Rajkamal Rao

Engineering education needs serious rethinking

Rajkamal Rao | Updated on February 17, 2019

Tech education Worrying time s   -  THE HINDU

There is a perceptible disconnect between the students, faculty and managements of engineering colleges

For nearly two decades now, the Indian tech industry’s unique selling proposition (USP) has been that India, with its vast infrastructure of engineering colleges, can supply the world with well-trained, best-in-class software workers and engineers.

But most industry veterans know that these claims are a stretch. Engineering principles learned in college are rarely applied in the world of software or product development. Freshly minted graduates are not really career-ready to take on the task of developing and maintaining the world’s computer systems, or build the next-generation killer engineering product.

The root causes of these ills stem from a diverse set of conflicting visions and goals of the key stakeholders. Managements of private engineering institutions, parents, faculty, students, employers and even government are all in the game for vastly different reasons unrelated to the USP.

Parental pressures

At a recent conference in Hyderabad on transforming engineering education, international educators asked over 1,000 students about pursuing engineering as a career. The faculty and management of the hosting institution were not permitted to attend: this was by design, as the experts wanted a true heart-to-heart exchange with our nation’s youth.

The animated session brought out truths that are rarely told in public. The majority of students confessed that they never wanted to pursue engineering but did so because of parental pressure. Nearly all confessed that they are constantly distracted by smartphones and the pressures of having a social life. While these comments are anecdotal, it is hard not to conclude that similar student sentiments exist at other institutions.

The international team then spent time talking with faculty (without management teams in attendance). The takeaways here were not surprising. Professors had few clues about the vision of their managements; most confessed to not having the rapidly-changing technology skills to impart them to students, so they resigned themselves to teaching books to an exam.

Management teams seemed to be living in an alternate universe. The owners of these sprawling universities, many of them politically well-connected and drawing strength from their business legacies, often have little experience in the field of engineering education. They complained about excessive regulation from government and accreditation bodies. The motive to increase revenues and improve branding is paramount, and building impressive campus infrastructure to attract students is a common approach.

They use all the right words on stage and in conversation — sustainable development, eco-engineering, innovation and incubation cells — but generally have little to show in terms of student or teaching outcomes.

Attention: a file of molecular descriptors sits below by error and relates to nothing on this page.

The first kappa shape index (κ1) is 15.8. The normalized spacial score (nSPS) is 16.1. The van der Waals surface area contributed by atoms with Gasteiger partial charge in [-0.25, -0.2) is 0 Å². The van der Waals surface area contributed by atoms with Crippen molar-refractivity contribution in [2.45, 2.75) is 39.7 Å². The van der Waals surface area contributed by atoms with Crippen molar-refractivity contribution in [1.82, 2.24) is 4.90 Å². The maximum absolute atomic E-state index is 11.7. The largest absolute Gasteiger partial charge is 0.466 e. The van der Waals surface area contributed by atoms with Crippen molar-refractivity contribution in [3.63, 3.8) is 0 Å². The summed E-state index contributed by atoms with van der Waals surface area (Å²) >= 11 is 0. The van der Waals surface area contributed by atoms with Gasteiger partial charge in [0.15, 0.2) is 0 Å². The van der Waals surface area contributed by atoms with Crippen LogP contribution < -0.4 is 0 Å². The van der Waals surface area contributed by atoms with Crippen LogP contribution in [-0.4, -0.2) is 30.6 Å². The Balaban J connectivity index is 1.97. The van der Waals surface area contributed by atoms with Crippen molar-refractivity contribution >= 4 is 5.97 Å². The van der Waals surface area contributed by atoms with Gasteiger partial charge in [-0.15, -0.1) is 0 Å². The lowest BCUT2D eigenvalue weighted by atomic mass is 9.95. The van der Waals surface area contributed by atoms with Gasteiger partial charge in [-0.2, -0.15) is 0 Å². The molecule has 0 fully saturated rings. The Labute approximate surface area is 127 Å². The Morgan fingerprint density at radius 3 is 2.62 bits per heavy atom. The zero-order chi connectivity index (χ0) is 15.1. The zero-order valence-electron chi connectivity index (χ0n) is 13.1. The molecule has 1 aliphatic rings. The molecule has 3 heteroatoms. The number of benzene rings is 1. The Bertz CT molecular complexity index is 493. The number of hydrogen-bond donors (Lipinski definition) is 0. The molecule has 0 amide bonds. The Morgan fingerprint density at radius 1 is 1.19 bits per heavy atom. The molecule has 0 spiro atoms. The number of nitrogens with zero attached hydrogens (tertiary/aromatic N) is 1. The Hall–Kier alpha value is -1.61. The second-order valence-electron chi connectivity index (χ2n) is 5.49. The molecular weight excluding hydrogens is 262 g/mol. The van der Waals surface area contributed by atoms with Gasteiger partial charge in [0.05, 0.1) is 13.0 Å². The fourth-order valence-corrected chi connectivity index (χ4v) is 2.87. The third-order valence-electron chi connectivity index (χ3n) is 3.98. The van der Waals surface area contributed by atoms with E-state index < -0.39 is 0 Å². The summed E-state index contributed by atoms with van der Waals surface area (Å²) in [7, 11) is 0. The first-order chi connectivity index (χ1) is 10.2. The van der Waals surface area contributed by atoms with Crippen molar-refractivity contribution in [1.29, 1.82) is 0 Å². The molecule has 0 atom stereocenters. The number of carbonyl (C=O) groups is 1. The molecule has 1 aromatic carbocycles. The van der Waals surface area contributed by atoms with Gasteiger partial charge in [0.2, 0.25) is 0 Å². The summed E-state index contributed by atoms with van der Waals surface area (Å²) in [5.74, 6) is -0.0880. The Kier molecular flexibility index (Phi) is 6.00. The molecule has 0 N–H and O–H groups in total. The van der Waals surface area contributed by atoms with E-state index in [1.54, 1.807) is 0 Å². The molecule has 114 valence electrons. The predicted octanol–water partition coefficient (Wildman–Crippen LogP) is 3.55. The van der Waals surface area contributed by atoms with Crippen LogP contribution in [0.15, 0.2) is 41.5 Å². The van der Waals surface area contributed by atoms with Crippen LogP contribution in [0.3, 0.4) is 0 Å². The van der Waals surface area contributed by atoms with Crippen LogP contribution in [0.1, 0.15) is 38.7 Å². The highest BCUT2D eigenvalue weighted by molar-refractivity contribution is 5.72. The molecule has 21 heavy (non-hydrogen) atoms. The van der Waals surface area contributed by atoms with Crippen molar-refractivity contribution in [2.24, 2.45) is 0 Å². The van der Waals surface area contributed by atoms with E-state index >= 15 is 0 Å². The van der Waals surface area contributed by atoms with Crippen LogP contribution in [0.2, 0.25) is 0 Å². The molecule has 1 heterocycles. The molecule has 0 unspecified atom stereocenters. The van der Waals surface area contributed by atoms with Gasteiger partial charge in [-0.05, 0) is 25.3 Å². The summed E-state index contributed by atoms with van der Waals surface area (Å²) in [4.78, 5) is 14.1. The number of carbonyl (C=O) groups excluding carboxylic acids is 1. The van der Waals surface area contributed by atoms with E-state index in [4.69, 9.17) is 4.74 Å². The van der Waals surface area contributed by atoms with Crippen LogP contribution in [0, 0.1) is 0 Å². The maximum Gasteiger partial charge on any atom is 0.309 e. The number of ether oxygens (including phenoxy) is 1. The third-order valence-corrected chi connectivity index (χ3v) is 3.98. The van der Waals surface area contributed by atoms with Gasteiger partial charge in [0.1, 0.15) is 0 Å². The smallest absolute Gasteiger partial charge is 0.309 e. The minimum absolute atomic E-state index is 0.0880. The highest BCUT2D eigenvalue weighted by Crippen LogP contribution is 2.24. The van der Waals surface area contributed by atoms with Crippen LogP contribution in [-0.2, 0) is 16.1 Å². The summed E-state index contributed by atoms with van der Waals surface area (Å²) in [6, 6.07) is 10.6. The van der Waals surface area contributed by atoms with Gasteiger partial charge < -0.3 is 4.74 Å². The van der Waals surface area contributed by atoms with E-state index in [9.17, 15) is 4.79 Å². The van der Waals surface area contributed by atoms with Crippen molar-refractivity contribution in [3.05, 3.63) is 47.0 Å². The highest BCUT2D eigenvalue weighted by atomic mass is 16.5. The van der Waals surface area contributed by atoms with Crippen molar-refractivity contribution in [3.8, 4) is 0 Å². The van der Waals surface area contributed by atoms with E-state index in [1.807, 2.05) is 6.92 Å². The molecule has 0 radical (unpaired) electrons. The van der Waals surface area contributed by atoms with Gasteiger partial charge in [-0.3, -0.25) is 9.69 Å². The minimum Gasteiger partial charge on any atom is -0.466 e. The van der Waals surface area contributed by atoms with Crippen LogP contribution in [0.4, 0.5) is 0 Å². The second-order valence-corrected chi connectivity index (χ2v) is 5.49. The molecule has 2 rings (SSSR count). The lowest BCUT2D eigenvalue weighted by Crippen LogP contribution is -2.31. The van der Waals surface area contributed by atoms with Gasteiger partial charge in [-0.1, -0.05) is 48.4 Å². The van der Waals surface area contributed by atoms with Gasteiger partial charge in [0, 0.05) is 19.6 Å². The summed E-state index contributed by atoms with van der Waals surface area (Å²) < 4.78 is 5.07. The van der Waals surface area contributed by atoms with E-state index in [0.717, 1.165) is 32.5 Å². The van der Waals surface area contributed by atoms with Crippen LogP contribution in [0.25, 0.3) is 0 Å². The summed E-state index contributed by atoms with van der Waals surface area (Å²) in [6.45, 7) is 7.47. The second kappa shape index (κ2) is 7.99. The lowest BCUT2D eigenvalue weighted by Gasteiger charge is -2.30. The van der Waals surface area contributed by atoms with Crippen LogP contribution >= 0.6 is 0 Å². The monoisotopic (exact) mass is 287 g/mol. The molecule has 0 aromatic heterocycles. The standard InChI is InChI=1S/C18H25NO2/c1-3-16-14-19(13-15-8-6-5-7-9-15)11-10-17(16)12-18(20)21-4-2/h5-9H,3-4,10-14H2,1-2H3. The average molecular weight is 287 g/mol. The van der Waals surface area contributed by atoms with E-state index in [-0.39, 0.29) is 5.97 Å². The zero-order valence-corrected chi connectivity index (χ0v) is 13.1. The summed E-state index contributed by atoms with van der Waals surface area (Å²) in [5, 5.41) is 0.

Employers are flummoxed by this disoriented state of affairs and regard most engineering graduates as unemployable, unless re-trained in basic job and technical skills. Middle and lower-tiered students are unable to find gainful employment in engineering and step down to other professions. In a cruel irony, many of them go on to become teaching faculty at engineering colleges.

The US experience

Developments in the US may provide some clues about how to solve this conundrum, at least in the software industry. In a rapidly changing technology environment where today’s youth may have to change career paths at least three times, a static engineering degree may be of little value. The focus perhaps should be more on imparting real industry skills rather than waste four years in teaching subjects that are quickly forgotten or are of little practical consequence.

In an earth-shattering piece in the Wall Street Journal last August, Kelsey Gee reported that GitHub, acquired by Microsoft Corp, hasn’t required college degrees for most positions in years. At chip maker Intel Corp, degrees are optional for many “experienced hire” positions and coding boot camps are considered adequate training.

Even executives in India have come to acknowledge these developments.

Most mundane technology jobs — such as software testing and desktop support — are already heavily automated. Modern coding platforms are a lot more developer-friendly. The world does not need as many human engineers as in the past. It is little wonder that fresher starting salaries have stayed constant for nearly 10 years, although the rupee has substantially depreciated against the dollar.

Finally, there’s the inspiration of the IT industry’s charismatic leaders. Steve Jobs, Michael Dell, Mark Zuckerberg, Bill Gates, Paul Allen, Larry Ellison, David Karp (Tumblr) and Jack Dorsey (Twitter) all earned no college degree, far less an engineering degree.

These rapid changes ought to send shock waves through the nation’s engineering colleges which must seriously rethink their mission or risk becoming obsolete.

The writer is Managing Director, Rao Advisors LLC, US

Published on February 17, 2019

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